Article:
• R. Booth, M. Caminada, M. Podlaszewski, and I. Rahwan (2012). Quantifying Disagreement in Argument-based Reasoning. In: Proc. 11th Int. Conference on Autonomous Agents and Multi-Agent Systems (AAMAS), Valencia, Spain.
  • I. Rahwan and K. Larson (2011). Logical Mechanism DesignThe Knowledge Engineering Review. Volume 26, No 1, pages 61-69.
  • S. Pan, K. Larson and I. Rahwan (2010). Argumentation Mechanism Design for Preferred Semantics. In: Proceedings of the 3rd International Conference on Computational Models of Argument (COMMA), Italy, pages 403-414.
  • I. Rahwan and F. Tohmé (2010). Collective Argument Evaluation as Judgement Aggregation. In: Proceedings of the 9th International Joint Conference on Autonomous Agents and Multiagent Systems (AAMAS), Toronto, Canada.
  • I. Rahwan, K. Larson and F. Tohmé (2009). A Characterisation of Strategy-Proofness for Grounded Argumentation Semantics. In: Proceedings of the 21st International Joint Conference on Artificial Intelligence (IJCAI), Pasadena, California, USA.
  • I. Rahwan and K. Larson (2008). Pareto Optimality in Abstract Argumentation. In: Proceedings of 23rd Conference on Artificial Intelligence (AAAI). AAAI Press, California, USA, pages 150-155.
  • I. Rahwan and K. Larson (2008). Mechanism Design for Abstract Argumentation. In: Proceedings of 7th International Conference on Autonomous Agents and Multiagent Systems (AAMAS). Estoril, Portugal, pages 1031-1038.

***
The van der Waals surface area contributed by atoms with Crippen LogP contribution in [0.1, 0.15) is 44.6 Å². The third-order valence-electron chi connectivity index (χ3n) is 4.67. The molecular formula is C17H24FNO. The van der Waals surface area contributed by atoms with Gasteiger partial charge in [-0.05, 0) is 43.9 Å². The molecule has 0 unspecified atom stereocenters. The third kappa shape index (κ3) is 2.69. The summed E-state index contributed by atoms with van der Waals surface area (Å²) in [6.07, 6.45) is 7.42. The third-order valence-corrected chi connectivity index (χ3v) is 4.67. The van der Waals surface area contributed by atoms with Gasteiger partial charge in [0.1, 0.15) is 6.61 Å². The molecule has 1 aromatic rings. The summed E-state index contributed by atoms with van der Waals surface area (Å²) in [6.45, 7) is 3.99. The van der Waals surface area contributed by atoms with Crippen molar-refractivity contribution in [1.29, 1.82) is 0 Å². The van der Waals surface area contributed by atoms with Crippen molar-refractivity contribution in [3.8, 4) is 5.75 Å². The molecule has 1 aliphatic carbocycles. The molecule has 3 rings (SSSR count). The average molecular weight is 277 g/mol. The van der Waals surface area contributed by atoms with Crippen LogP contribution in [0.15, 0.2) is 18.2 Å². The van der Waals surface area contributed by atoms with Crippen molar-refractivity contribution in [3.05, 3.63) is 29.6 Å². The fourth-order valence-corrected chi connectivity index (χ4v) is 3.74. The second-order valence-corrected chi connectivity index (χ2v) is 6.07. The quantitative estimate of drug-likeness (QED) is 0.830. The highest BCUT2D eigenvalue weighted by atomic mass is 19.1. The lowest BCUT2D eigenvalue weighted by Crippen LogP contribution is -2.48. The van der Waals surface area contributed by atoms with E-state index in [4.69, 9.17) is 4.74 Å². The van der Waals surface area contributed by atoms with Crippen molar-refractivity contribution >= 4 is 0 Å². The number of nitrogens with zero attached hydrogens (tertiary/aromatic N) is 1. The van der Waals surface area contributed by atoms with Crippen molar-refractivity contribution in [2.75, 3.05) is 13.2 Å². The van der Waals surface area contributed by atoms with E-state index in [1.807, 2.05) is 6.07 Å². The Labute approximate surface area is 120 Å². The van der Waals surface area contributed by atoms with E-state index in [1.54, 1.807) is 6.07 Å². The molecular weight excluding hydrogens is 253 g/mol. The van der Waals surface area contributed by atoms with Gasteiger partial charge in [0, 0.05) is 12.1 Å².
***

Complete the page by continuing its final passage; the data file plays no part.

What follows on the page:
Computational models of argumentation & negotiation

Computer scientists are interested in developing models of argumentation and negotiation processes, in order to facilitate conflict-resolution and deliberation among machines and between humans and machines. These models are often formalized using formal logical theories, or computer simulation, and can be tested using human subject experiments.

Scientific writings:

  • S. Dsouza, Y. Gal, P. Pasquier, S. Abdallah, and I. Rahwan (2013). Reasoning about Goal Revelation in Human NegotiationIEEE Intelligent Systems. vol. 28, no. 2, pp. 74-80.
  • P. Pasquier, R. Hollands, I. Rahwan, F. Dignum and L. Sonenberg (2011). An Empirical Study of Interest-based NegotiationAutonomous Agents and Multiagent Systems. Volume 22, Number 2, 249-288
  • I. Rahwan, M. I. Madakkatel, J. F. Bonnefon, R. N. Awan and S. Abdallah (2010). Behavioural Experiments for Assessing the Abstract Argumentation Semantics of ReinstatementCognitive Science. 34(8):1483–1502
  • F. Grasso, I. Rahwan, C. Reed, and G. R. Simari (2010) Introducing Argument & ComputationArgument & Computation, Vol 1, No 1, pages 1-5.
  • A. Belesiotis, M. Rovatsos and I. Rahwan (2010). Agreeing on Plans through Iterated Disputes. In: Proceedings of the 9th International Joint Conference on Autonomous Agents and Multiagent Systems (AAMAS), Toronto, Canada.